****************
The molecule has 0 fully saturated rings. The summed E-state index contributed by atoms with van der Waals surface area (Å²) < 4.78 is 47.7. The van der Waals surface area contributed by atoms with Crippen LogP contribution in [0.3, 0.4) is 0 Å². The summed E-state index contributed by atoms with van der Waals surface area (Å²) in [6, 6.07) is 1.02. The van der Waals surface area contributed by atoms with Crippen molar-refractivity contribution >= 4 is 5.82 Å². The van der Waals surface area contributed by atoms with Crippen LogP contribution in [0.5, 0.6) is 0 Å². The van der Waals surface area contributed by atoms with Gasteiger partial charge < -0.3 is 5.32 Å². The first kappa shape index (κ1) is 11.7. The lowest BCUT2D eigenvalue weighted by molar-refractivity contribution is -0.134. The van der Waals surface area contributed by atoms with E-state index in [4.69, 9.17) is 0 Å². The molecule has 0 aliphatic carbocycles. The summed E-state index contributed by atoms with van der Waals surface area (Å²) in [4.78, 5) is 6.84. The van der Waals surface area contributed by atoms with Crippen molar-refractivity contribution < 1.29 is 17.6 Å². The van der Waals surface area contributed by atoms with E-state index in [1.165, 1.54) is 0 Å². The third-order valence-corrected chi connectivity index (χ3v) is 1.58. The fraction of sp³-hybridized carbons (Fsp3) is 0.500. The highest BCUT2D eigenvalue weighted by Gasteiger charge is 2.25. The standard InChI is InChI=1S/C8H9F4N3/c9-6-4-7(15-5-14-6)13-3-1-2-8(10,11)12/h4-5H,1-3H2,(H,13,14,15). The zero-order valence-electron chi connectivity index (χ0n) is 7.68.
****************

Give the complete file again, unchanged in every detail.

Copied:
The molecule has 0 fully saturated rings. The summed E-state index contributed by atoms with van der Waals surface area (Å²) < 4.78 is 47.7. The van der Waals surface area contributed by atoms with Crippen LogP contribution in [0.3, 0.4) is 0 Å². The summed E-state index contributed by atoms with van der Waals surface area (Å²) in [6, 6.07) is 1.02. The van der Waals surface area contributed by atoms with Crippen molar-refractivity contribution >= 4 is 5.82 Å². The van der Waals surface area contributed by atoms with Crippen LogP contribution in [0.5, 0.6) is 0 Å². The van der Waals surface area contributed by atoms with Gasteiger partial charge < -0.3 is 5.32 Å². The first kappa shape index (κ1) is 11.7. The lowest BCUT2D eigenvalue weighted by molar-refractivity contribution is -0.134. The van der Waals surface area contributed by atoms with E-state index in [4.69, 9.17) is 0 Å². The molecule has 0 aliphatic carbocycles. The summed E-state index contributed by atoms with van der Waals surface area (Å²) in [4.78, 5) is 6.84. The van der Waals surface area contributed by atoms with Crippen molar-refractivity contribution < 1.29 is 17.6 Å². The van der Waals surface area contributed by atoms with E-state index in [1.165, 1.54) is 0 Å². The third-order valence-corrected chi connectivity index (χ3v) is 1.58. The fraction of sp³-hybridized carbons (Fsp3) is 0.500. The highest BCUT2D eigenvalue weighted by Gasteiger charge is 2.25. The standard InChI is InChI=1S/C8H9F4N3/c9-6-4-7(15-5-14-6)13-3-1-2-8(10,11)12/h4-5H,1-3H2,(H,13,14,15). The zero-order valence-electron chi connectivity index (χ0n) is 7.68.